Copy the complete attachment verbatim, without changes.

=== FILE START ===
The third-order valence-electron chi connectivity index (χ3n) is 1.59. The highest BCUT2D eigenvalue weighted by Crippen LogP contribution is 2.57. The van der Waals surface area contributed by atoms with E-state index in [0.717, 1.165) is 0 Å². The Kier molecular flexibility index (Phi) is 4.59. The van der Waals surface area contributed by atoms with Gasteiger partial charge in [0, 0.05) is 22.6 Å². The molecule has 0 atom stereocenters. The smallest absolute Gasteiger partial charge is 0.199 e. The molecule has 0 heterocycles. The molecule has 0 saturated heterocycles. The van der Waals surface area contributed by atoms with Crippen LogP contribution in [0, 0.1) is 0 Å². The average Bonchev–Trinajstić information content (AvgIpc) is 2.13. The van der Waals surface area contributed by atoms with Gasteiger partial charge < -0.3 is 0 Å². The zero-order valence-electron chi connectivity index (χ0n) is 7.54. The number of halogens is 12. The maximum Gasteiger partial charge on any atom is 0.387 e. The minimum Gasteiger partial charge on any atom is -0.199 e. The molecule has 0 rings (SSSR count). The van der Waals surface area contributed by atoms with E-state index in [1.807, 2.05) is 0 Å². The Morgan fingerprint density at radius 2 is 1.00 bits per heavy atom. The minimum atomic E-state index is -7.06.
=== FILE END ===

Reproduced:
The third-order valence-electron chi connectivity index (χ3n) is 1.59. The highest BCUT2D eigenvalue weighted by Crippen LogP contribution is 2.57. The van der Waals surface area contributed by atoms with E-state index in [0.717, 1.165) is 0 Å². The Kier molecular flexibility index (Phi) is 4.59. The van der Waals surface area contributed by atoms with Gasteiger partial charge in [0, 0.05) is 22.6 Å². The molecule has 0 atom stereocenters. The smallest absolute Gasteiger partial charge is 0.199 e. The molecule has 0 heterocycles. The molecule has 0 saturated heterocycles. The van der Waals surface area contributed by atoms with Crippen LogP contribution in [0, 0.1) is 0 Å². The average Bonchev–Trinajstić information content (AvgIpc) is 2.13. The van der Waals surface area contributed by atoms with Gasteiger partial charge < -0.3 is 0 Å². The zero-order valence-electron chi connectivity index (χ0n) is 7.54. The number of halogens is 12. The maximum Gasteiger partial charge on any atom is 0.387 e. The minimum Gasteiger partial charge on any atom is -0.199 e. The molecule has 0 rings (SSSR count). The van der Waals surface area contributed by atoms with E-state index in [1.807, 2.05) is 0 Å². The Morgan fingerprint density at radius 2 is 1.00 bits per heavy atom. The minimum atomic E-state index is -7.06.